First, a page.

- Associated Press - Saturday, March 8, 2014

ST. PAUL, Minn. (AP) - Twin Cities residents walk past Angie Durhman’s work every day, but few of them are likely to notice it.

Durhman’s one-woman business designs and maintains greenroofs - roofs that are topped with a layer of vegetation - in the metro area and nationally.

Greenroofs have become increasingly common, as developers pursue sustainable design incentives and environmental certification. Durhman is part of an industry that is growing up around this trend.

“It’s still ‘nichey,’” Durhman told the St. Paul Pioneer Press (http://bit.ly/1fD2hLv ). “But the general public usually knows what a greenroof is now, even if they haven’t installed one before.”

Durhman has been designing and maintaining greenroofs in the Twin Cities for a year, under the name AD Greenroof, based in Minneapolis.

After spending seven years managing greenroof construction and maintenance for Tecta America, an Illinois-based contractor that entered the industry when it was in its infancy, she decided to move to the Twin Cities in 2012.

She now maintains one residential and two commercial greenroofs in the metro, including 2.5 acres on top of the Target Center arena in Minneapolis - one of the largest greenroofs in the country. But she’s hoping to contract for several more.

“They don’t need a whole lot of maintenance, but they do need some so the weeds don’t take over,” said Nathalie Shanstrom, a landscape architect with Kestrel Design Group, which designed the Target Center’s greenroof.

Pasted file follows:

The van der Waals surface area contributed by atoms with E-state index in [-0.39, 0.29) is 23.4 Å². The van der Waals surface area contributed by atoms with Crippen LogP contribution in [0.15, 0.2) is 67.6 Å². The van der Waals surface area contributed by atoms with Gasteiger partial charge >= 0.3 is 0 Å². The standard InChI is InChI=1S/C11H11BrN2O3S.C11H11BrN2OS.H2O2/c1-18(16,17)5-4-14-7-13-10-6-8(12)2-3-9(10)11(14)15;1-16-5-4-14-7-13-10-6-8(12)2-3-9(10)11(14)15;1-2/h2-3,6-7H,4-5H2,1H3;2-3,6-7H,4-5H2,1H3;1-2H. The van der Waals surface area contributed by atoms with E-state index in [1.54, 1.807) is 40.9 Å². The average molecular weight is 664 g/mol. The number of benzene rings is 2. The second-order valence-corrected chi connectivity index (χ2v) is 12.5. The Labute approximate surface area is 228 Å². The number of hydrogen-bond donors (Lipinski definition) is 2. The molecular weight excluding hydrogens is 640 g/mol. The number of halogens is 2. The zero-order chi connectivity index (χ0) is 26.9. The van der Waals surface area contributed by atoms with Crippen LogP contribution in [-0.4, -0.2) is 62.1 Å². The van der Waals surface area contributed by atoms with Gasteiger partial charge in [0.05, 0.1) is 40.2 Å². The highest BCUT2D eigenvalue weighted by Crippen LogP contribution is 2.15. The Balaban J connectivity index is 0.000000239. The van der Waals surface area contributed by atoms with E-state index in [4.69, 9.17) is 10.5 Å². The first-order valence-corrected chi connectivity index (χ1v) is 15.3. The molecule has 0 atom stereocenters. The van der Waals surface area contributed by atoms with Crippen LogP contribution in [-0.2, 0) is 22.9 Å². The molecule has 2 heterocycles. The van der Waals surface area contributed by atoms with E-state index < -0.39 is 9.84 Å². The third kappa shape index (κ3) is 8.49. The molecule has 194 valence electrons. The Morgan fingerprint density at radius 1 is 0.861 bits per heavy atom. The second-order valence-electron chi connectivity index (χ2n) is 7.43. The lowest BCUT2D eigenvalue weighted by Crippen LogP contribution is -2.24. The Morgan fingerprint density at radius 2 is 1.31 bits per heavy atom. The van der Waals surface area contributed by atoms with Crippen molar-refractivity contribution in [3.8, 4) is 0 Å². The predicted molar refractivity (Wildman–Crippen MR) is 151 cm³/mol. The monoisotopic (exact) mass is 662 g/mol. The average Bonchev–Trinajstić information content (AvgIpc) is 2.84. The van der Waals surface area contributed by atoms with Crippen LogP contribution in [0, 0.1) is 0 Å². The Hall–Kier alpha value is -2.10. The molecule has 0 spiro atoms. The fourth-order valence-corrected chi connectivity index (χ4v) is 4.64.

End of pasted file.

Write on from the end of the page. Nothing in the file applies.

During the months it isn’t blanketed by snow, Durhman visits it and the other greenroofs she maintains periodically to ensure the vegetation cover is holding up.

During the rest of the year, Durhman has kept busy with the design side of her business - greenroofs can take up to three years to implement. Presently, she’s designing two greenroofs, one in Florida and one in Nebraska.

From a distance, a greenroof might not look much different than an average backyard, but it’s very different - right down to the soil.

Rather than the loamy topsoil found at ground level in much of Minnesota, a greenroof is rooted in a layer of pea-sized, porous rocks. These absorb and retain water, and are less likely to blow away than soil.

And the vegetation isn’t standard Minnesota fare, either.

“Greenroof systems … have to grow in more of an extreme climate,” Durhman said. “You have to think in terms of alpine conditions.”

She says the plants that thrive on a greenroof are usually heartier succulents called sedums, or stone crops like chives.

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